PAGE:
And our places often are difficult for us. When I was a teenager, I felt stifled by my place, not just the normal constraints of home and parents that I was eager to escape from, but also the landlocked fields and the endless stretches of highway. I grew to resent the oaks and maples and locusts that had become so familiar, and I tired of the trickling creeks and rolling hollows (“hollers,” to us) I’d waded in and walked along since I was a young girl.
I wanted oceans and mountains; I wanted skyscrapers and city life. So when l left home as a young adult, I sought out new environments and marveled at exotic vistas. I spent summers in New England and lived briefly in Atlanta and Chicago. I visited friends and family in Florida, Texas, Montana, and California. I vacationed in Tuscon and Seattle. I traveled to Lisbon, Portugal, and Guiyang, China. But every time landed back at the Indianapolis airport or crossed into Indiana on I-70 or I-65, I looked around at the fields and the trees, at the creeks and hollows, and felt something move deep within me.
“I’m home.” For better or worse, this is my place.
In some ways, our places feel like constraints, and in a world filled with technology, we’re tempted to live above them. Over the past two years, we learned that we could be anywhere, nowhere even, and still carry on with work and family life, friendship and church. We shopped online and place-less products showed up at our doors. We avoided crowds and streamed movies online. We had “face-to-face” meetings with people we’d never otherwise run into in our places, and whose own places were blurred or obscured as if they weren’t important either.
But can we actually be from nowhere? What if God’s plan for us includes the places we find ourselves?
When Jesus came to earth on his rescue mission of humanity, he chose to come as a man to a particular place. I don’t know all the other ways God could have brought salvation, but since He’s God, I’m assuming they are endless. But when God chose Bethlehem for Jesus’ birthplace, and Nazareth for his home. When the region of Galilee became the setting for Jesus’ ministry, and Jerusalem the site of his death, God chose to unfold human history in a way that would have been different than in any other place.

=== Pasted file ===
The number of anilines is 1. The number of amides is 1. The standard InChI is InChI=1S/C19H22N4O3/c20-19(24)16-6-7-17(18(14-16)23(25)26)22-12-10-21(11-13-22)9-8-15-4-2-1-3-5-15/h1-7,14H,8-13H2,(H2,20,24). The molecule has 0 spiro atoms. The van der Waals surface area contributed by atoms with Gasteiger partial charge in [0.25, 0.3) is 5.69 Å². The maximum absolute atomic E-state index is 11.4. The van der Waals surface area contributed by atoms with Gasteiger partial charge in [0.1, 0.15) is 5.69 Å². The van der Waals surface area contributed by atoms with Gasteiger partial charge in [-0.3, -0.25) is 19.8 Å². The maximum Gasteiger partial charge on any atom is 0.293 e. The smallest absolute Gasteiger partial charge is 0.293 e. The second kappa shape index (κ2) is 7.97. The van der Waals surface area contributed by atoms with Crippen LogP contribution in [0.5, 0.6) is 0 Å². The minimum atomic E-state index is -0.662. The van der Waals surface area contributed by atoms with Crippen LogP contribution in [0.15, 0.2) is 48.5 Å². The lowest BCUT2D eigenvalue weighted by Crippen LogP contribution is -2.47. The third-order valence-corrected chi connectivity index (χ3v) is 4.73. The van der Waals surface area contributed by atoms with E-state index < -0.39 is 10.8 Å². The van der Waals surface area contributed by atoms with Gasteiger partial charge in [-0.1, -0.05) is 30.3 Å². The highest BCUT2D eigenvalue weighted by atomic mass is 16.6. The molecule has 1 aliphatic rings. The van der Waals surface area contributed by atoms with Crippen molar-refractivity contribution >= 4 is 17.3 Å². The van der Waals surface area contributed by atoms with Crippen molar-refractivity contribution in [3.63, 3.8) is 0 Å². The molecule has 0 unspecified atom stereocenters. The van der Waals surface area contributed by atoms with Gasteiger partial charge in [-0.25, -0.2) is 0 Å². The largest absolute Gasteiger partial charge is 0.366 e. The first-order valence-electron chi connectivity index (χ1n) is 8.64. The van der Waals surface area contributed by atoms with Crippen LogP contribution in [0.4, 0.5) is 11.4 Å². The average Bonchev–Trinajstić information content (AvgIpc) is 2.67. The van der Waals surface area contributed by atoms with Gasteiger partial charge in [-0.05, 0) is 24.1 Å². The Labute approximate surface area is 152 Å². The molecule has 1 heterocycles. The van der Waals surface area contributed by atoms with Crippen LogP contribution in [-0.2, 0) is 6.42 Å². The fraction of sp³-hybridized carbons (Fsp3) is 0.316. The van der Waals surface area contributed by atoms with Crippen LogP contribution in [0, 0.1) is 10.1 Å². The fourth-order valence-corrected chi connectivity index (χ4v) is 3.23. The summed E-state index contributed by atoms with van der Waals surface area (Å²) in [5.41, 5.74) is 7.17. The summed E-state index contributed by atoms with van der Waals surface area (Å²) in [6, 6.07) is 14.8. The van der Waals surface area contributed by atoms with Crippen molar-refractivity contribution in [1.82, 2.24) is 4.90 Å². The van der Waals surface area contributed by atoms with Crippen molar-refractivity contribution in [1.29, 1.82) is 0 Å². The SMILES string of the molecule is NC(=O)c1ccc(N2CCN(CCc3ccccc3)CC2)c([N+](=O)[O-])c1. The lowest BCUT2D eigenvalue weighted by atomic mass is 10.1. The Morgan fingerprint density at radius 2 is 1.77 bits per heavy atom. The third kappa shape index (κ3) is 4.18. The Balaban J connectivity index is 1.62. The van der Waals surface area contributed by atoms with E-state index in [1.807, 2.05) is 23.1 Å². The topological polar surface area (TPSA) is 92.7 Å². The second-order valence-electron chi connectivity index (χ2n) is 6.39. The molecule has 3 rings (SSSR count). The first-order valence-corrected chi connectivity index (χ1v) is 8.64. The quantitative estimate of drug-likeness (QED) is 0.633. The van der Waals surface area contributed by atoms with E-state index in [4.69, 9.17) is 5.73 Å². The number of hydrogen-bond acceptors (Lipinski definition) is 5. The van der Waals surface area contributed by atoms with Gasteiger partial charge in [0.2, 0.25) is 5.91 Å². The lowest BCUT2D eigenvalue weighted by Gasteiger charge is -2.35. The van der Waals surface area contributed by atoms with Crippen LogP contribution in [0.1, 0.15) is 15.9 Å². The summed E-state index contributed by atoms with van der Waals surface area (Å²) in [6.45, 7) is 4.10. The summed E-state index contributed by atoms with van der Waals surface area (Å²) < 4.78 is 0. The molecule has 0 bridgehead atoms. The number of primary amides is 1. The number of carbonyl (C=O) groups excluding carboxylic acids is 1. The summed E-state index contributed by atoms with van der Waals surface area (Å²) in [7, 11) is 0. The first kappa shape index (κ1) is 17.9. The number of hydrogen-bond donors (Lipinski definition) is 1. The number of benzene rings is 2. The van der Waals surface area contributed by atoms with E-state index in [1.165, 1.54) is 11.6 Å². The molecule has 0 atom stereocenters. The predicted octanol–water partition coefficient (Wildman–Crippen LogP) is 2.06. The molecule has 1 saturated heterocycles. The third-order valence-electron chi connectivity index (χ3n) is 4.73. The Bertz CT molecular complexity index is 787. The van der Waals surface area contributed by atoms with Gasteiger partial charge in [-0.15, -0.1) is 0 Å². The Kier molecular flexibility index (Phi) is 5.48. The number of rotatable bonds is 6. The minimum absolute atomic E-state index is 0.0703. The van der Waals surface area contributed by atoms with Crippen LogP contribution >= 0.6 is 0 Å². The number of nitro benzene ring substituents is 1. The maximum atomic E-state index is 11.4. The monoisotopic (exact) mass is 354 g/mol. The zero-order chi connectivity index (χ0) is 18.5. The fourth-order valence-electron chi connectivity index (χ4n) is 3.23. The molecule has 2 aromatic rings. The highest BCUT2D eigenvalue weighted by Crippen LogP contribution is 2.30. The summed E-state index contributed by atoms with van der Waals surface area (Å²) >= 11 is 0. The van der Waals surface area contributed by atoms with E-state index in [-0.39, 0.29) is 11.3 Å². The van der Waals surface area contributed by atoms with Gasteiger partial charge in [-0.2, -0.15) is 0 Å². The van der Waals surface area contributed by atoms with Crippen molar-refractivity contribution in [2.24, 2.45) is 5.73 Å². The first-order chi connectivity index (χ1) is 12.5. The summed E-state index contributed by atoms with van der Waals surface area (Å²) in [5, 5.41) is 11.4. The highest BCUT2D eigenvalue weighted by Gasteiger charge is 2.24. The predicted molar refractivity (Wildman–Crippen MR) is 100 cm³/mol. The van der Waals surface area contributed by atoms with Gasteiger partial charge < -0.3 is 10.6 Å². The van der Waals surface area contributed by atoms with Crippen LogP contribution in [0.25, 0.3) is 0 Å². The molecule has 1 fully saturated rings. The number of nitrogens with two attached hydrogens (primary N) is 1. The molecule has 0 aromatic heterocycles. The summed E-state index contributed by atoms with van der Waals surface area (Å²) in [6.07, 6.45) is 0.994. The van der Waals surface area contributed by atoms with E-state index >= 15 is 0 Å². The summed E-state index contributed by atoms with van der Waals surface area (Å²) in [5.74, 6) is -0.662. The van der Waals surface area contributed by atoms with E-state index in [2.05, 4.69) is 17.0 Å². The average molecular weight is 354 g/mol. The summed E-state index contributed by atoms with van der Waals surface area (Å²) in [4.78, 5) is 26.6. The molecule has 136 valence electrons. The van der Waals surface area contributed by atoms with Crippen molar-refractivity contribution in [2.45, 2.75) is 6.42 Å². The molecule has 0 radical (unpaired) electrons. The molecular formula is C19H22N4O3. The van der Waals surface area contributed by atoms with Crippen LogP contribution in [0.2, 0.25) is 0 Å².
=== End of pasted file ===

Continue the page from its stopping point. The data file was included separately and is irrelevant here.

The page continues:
It’s part of the scandal of the particular that makes the Gospel so appalling to some. By choosing that place in that time, God didn’t choose all the other places and times that people have inhabited. The plan started with Abraham, when God promised one man and one family that he would make them a great nation. But the real scandal of particularity is not that God would choose one. He’s God, after all. He can choose who and how many he wants. The real scandal of particularly is that God would choose one to bless all. It’s the essence of his covenant with Abraham, and it was the purpose of Jesus’ death on the cross. God loved the whole world so much that he sent his one unique and beloved son to a tiny town in Judea in the midst of the Roman Empire.
We, too, could feel left out by the details of Jesus’ first century Jewish life. We could feel overlooked by his healing ministry to the son of one royal official in Capernaum or one blind man name Bartimaeus. We could balk that he would sit and talk with just one Samaritan woman, when we’d all have appreciated such a visit. Or we could cry foul that only twelve unlikely men got to spend so much time with Jesus when his time here was so short. But I think that’s the opposite of what God intended by the specificity of his rescue mission.
God sent his one son to one place to show us the riches of each and every place. The details matter. Here matters, wherever “here” is for you.
We’ve come a long way in the nearly two weeks we’ve been living in our new house. I now know which light switches go to which lights. I’ve cooked meals and served them to my family without wondering where I put the potholders. We’ve mapped out walking paths and running trails. And the dogs don’t even notice the car now when we go to the garage.